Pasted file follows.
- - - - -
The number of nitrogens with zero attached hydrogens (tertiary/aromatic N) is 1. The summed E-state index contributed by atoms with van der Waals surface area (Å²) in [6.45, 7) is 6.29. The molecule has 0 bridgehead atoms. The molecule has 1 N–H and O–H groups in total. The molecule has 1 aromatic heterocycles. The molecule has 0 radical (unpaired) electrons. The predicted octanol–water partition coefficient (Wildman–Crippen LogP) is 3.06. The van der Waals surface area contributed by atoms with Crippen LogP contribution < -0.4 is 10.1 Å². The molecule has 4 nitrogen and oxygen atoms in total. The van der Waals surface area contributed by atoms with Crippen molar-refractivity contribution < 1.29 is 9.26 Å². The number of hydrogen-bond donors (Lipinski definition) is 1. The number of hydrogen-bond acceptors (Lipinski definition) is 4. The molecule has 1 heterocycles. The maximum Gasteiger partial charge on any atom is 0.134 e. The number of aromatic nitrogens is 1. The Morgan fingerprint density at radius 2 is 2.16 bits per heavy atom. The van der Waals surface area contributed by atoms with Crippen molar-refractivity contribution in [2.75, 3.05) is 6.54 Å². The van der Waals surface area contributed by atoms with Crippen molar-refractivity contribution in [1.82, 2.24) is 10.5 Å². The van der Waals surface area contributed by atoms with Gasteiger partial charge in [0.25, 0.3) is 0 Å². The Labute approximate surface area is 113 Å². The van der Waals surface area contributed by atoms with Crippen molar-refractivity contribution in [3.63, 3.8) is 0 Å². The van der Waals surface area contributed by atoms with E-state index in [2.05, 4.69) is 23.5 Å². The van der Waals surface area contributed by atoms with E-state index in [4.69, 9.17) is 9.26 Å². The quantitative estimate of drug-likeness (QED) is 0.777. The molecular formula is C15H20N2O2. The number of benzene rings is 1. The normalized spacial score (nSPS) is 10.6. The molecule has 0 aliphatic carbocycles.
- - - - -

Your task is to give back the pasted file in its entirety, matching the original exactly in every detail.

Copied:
The number of nitrogens with zero attached hydrogens (tertiary/aromatic N) is 1. The summed E-state index contributed by atoms with van der Waals surface area (Å²) in [6.45, 7) is 6.29. The molecule has 0 bridgehead atoms. The molecule has 1 N–H and O–H groups in total. The molecule has 1 aromatic heterocycles. The molecule has 0 radical (unpaired) electrons. The predicted octanol–water partition coefficient (Wildman–Crippen LogP) is 3.06. The van der Waals surface area contributed by atoms with Crippen LogP contribution < -0.4 is 10.1 Å². The molecule has 4 nitrogen and oxygen atoms in total. The van der Waals surface area contributed by atoms with Crippen molar-refractivity contribution < 1.29 is 9.26 Å². The number of hydrogen-bond donors (Lipinski definition) is 1. The number of hydrogen-bond acceptors (Lipinski definition) is 4. The molecule has 1 heterocycles. The maximum Gasteiger partial charge on any atom is 0.134 e. The number of aromatic nitrogens is 1. The Morgan fingerprint density at radius 2 is 2.16 bits per heavy atom. The van der Waals surface area contributed by atoms with Crippen molar-refractivity contribution in [2.75, 3.05) is 6.54 Å². The van der Waals surface area contributed by atoms with Crippen molar-refractivity contribution in [1.82, 2.24) is 10.5 Å². The van der Waals surface area contributed by atoms with Gasteiger partial charge in [0.25, 0.3) is 0 Å². The Labute approximate surface area is 113 Å². The van der Waals surface area contributed by atoms with Crippen molar-refractivity contribution in [3.63, 3.8) is 0 Å². The van der Waals surface area contributed by atoms with E-state index in [2.05, 4.69) is 23.5 Å². The van der Waals surface area contributed by atoms with E-state index in [4.69, 9.17) is 9.26 Å². The quantitative estimate of drug-likeness (QED) is 0.777. The molecular formula is C15H20N2O2. The number of benzene rings is 1. The normalized spacial score (nSPS) is 10.6. The molecule has 0 aliphatic carbocycles.